Jim is a compulsive gambler. He meets Marge at a boarding house and they get married. His gambling causes problems. When he runs into old flame Valerie, Marge leaves him. After a few years ... See full summary »
Alfred E. Green
Edward G. Robinson,
Gunner and Bucker are pals who work as riveters. Whenever Bucker gets the urge to marry, which is often, Gunner will hit on his girl to see if she is true or not. So far, Gunner has not ... See full summary »
Mae Doyle comes back to her hometown a cynical woman. Her brother Joe fears that his love, fish cannery worker Peggy, may wind up like Mae. Mae marries Jerry and has a baby; she is happy but restless, drawn to Jerry's friend Earl.
Racketeer Tony Gazotti is thankful that lawyer Jackson Durant helps him beat a murder rap, but Durant just does it for the thrill of it and refuses payment. Durant's defense of mobsters ... See full summary »
W.S. Van Dyke
Actress Jessica Wells, sister of actor Damon Wells, is on top of her form except when her husband Vance is around. When Vance takes her to the apartment of a theatrical producer she comes home incoherent and Vance is found dead in the vanished producer's hotel suite. Written by
Ed Stephan <email@example.com>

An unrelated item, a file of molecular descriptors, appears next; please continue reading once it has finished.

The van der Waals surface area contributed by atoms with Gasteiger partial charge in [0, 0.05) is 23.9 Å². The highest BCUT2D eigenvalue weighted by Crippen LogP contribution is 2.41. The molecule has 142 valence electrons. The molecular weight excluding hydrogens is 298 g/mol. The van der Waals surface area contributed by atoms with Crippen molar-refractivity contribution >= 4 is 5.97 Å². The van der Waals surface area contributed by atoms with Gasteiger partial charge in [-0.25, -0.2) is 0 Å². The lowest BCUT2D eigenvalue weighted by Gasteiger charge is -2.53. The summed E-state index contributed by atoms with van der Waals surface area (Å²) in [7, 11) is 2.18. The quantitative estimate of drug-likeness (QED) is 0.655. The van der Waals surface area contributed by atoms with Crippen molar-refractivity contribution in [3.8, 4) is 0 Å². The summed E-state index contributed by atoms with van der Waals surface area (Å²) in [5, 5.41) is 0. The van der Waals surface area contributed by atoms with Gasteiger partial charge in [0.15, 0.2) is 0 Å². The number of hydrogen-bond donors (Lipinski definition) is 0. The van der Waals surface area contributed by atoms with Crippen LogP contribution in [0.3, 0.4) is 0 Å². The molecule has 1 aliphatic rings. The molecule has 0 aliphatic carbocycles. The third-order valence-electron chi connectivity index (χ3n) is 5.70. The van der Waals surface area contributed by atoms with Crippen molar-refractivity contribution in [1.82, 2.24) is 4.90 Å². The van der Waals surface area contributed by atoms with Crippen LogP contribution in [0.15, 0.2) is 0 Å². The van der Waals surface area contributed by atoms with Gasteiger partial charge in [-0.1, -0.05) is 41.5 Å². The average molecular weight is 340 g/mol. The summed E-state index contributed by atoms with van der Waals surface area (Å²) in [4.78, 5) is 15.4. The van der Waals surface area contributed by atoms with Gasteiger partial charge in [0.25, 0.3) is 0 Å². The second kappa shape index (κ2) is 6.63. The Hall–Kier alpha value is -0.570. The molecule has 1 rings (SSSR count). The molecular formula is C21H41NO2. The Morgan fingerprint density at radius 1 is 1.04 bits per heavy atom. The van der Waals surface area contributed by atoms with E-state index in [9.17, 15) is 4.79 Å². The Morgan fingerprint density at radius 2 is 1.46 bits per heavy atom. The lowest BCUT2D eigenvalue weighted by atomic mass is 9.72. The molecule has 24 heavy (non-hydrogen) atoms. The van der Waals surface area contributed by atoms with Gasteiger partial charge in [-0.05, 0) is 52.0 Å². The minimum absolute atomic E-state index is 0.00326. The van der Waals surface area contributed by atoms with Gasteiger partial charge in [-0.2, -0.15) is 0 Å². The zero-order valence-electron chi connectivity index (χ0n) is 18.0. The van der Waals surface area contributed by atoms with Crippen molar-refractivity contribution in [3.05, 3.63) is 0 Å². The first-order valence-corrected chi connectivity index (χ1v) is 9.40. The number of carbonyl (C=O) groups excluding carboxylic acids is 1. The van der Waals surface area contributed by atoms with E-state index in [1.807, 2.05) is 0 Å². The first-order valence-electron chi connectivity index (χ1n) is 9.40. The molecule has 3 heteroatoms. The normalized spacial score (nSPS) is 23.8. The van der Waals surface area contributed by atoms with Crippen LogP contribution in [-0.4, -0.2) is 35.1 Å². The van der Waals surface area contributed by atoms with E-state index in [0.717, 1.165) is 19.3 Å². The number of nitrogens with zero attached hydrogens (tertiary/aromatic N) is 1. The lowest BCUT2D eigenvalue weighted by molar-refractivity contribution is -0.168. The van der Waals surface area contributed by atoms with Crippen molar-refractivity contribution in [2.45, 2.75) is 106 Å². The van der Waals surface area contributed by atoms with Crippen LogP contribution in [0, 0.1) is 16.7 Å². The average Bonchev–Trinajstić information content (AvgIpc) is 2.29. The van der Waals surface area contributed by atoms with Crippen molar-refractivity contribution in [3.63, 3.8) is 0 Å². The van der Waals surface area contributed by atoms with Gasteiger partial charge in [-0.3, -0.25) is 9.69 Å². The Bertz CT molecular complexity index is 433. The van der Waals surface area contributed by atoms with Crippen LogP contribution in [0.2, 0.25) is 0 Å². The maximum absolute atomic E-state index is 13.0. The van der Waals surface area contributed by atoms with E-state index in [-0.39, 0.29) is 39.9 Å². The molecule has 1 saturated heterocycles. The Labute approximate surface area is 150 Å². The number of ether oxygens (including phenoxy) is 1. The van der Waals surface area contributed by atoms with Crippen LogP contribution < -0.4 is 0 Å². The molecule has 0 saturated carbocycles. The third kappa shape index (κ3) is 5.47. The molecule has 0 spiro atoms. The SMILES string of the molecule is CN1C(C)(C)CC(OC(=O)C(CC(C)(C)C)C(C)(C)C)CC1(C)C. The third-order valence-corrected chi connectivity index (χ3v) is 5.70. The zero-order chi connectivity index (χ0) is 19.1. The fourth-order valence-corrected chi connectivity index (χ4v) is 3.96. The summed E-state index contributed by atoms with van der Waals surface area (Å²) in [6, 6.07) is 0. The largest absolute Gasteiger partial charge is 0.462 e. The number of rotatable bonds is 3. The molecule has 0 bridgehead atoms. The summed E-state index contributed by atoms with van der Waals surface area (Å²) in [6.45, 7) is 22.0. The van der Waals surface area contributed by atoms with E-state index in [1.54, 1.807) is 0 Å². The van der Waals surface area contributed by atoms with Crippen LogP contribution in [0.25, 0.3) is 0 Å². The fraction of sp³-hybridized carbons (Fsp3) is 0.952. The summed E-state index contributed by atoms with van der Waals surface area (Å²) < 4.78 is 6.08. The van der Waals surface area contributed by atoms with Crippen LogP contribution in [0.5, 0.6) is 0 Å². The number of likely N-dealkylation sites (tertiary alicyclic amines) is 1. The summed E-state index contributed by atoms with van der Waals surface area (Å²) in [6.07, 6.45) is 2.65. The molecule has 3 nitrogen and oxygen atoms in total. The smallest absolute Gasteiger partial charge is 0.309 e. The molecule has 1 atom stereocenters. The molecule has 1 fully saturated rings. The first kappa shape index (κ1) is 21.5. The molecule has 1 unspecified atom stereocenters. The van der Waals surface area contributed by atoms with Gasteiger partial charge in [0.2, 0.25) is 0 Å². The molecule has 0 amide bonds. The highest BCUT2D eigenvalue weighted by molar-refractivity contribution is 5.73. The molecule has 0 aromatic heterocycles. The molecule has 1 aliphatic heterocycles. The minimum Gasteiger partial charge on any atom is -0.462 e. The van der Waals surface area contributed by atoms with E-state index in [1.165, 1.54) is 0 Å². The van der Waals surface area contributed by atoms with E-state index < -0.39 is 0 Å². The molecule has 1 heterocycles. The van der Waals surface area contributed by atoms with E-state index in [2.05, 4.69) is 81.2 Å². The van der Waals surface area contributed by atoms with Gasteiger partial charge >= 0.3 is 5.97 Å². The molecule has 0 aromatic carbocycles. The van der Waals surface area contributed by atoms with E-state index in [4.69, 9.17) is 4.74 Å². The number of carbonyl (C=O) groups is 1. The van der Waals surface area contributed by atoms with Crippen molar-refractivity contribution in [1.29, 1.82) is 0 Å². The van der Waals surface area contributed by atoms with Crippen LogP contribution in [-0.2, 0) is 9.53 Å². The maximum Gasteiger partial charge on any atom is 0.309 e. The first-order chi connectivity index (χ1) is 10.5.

Edward G. Robinson is "The Man with Two Faces" in this 1934 drama which also stars Louis Calhern, Mary Astor, and Ricardo Cortez. Astor and Robinson are Jessica and Damon Wells, sister and brother actors appearing in the out of town tryout of a play called "The Dark Tower." Astor's cruel, greedy, crooked husband, Stanley Vance (Calhern) is believed dead. Unfortunately he's not, and he shows up where the cast is staying.
Damon Wells comes up with an idea of getting rid of Vance once and for all, and he uses Wells' greed to do it, telling him that a man, Chautard, is interested in buying Vance's and Jessica's part of the show for a great deal of money. Stanley eagerly meets Chautard at his hotel.
This is a nice, short mystery that showcases both Robinson and Calhern. It's not the most believable plot - for one thing, Astor becomes shell-shocked when her husband appears and does everything he tells her, as if she has no mind of her own. That seemed rather odd. However, the acting is good and the action goes by pleasantly.
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